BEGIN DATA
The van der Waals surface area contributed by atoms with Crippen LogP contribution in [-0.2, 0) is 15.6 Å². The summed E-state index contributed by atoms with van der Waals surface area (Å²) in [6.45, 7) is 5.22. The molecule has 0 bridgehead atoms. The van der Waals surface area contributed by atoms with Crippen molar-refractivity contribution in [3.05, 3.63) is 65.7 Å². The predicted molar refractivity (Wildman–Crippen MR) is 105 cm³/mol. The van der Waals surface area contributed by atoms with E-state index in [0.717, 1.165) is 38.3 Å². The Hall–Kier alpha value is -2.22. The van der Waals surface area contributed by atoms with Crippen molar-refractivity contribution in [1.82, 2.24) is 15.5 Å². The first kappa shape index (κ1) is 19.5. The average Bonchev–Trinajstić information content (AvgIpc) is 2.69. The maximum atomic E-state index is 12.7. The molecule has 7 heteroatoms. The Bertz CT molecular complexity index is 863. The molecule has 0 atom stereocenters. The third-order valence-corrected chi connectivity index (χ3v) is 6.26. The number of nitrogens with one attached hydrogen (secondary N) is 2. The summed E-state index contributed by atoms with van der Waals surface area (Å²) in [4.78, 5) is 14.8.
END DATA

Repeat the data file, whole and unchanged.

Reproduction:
The van der Waals surface area contributed by atoms with Crippen LogP contribution in [-0.2, 0) is 15.6 Å². The summed E-state index contributed by atoms with van der Waals surface area (Å²) in [6.45, 7) is 5.22. The molecule has 0 bridgehead atoms. The van der Waals surface area contributed by atoms with Crippen molar-refractivity contribution in [3.05, 3.63) is 65.7 Å². The predicted molar refractivity (Wildman–Crippen MR) is 105 cm³/mol. The van der Waals surface area contributed by atoms with E-state index in [0.717, 1.165) is 38.3 Å². The Hall–Kier alpha value is -2.22. The van der Waals surface area contributed by atoms with Crippen molar-refractivity contribution in [1.82, 2.24) is 15.5 Å². The first kappa shape index (κ1) is 19.5. The average Bonchev–Trinajstić information content (AvgIpc) is 2.69. The maximum atomic E-state index is 12.7. The molecule has 7 heteroatoms. The Bertz CT molecular complexity index is 863. The molecule has 0 atom stereocenters. The third-order valence-corrected chi connectivity index (χ3v) is 6.26. The number of nitrogens with one attached hydrogen (secondary N) is 2. The summed E-state index contributed by atoms with van der Waals surface area (Å²) in [4.78, 5) is 14.8.